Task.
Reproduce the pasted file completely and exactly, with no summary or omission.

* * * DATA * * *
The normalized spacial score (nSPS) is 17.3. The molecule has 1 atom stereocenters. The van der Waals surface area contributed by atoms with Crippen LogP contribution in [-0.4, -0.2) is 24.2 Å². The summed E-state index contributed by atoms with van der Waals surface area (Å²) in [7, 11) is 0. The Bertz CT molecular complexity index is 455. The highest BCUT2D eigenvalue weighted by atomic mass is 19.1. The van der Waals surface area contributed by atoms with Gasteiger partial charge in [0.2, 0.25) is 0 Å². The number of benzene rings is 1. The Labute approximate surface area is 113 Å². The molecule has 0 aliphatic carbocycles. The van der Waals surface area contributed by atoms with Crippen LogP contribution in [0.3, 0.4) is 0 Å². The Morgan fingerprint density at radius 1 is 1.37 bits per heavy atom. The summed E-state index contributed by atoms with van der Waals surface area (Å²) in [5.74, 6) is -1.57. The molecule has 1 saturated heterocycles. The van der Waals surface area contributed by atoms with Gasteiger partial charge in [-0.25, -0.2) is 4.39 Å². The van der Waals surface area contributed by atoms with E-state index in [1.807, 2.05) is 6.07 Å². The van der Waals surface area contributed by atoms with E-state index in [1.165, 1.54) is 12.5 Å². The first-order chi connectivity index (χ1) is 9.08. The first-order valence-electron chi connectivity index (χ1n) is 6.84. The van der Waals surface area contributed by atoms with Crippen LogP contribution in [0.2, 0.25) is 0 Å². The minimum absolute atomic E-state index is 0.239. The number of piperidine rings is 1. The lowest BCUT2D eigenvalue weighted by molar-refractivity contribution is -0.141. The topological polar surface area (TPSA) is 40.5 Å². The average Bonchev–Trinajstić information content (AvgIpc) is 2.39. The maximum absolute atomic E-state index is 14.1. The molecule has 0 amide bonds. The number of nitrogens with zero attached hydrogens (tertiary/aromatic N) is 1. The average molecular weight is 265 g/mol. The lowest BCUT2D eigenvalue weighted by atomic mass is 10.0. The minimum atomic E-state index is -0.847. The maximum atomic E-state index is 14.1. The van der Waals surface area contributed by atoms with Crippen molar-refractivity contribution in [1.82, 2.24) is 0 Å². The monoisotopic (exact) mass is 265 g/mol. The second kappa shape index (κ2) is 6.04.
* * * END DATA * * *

The normalized spacial score (nSPS) is 17.3. The molecule has 1 atom stereocenters. The van der Waals surface area contributed by atoms with Crippen LogP contribution in [-0.4, -0.2) is 24.2 Å². The summed E-state index contributed by atoms with van der Waals surface area (Å²) in [7, 11) is 0. The Bertz CT molecular complexity index is 455. The highest BCUT2D eigenvalue weighted by atomic mass is 19.1. The van der Waals surface area contributed by atoms with Gasteiger partial charge in [0.2, 0.25) is 0 Å². The number of benzene rings is 1. The Labute approximate surface area is 113 Å². The molecule has 0 aliphatic carbocycles. The van der Waals surface area contributed by atoms with Crippen LogP contribution in [0.3, 0.4) is 0 Å². The Morgan fingerprint density at radius 1 is 1.37 bits per heavy atom. The summed E-state index contributed by atoms with van der Waals surface area (Å²) in [5.74, 6) is -1.57. The molecule has 1 saturated heterocycles. The van der Waals surface area contributed by atoms with Gasteiger partial charge in [-0.25, -0.2) is 4.39 Å². The van der Waals surface area contributed by atoms with E-state index in [1.807, 2.05) is 6.07 Å². The van der Waals surface area contributed by atoms with E-state index in [1.165, 1.54) is 12.5 Å². The first-order chi connectivity index (χ1) is 9.08. The first-order valence-electron chi connectivity index (χ1n) is 6.84. The van der Waals surface area contributed by atoms with Crippen LogP contribution in [0.2, 0.25) is 0 Å². The minimum absolute atomic E-state index is 0.239. The number of piperidine rings is 1. The lowest BCUT2D eigenvalue weighted by molar-refractivity contribution is -0.141. The topological polar surface area (TPSA) is 40.5 Å². The average Bonchev–Trinajstić information content (AvgIpc) is 2.39. The maximum absolute atomic E-state index is 14.1. The molecule has 0 amide bonds. The number of nitrogens with zero attached hydrogens (tertiary/aromatic N) is 1. The average molecular weight is 265 g/mol. The lowest BCUT2D eigenvalue weighted by atomic mass is 10.0. The minimum atomic E-state index is -0.847. The maximum atomic E-state index is 14.1. The van der Waals surface area contributed by atoms with Crippen molar-refractivity contribution in [1.82, 2.24) is 0 Å². The monoisotopic (exact) mass is 265 g/mol. The second kappa shape index (κ2) is 6.04.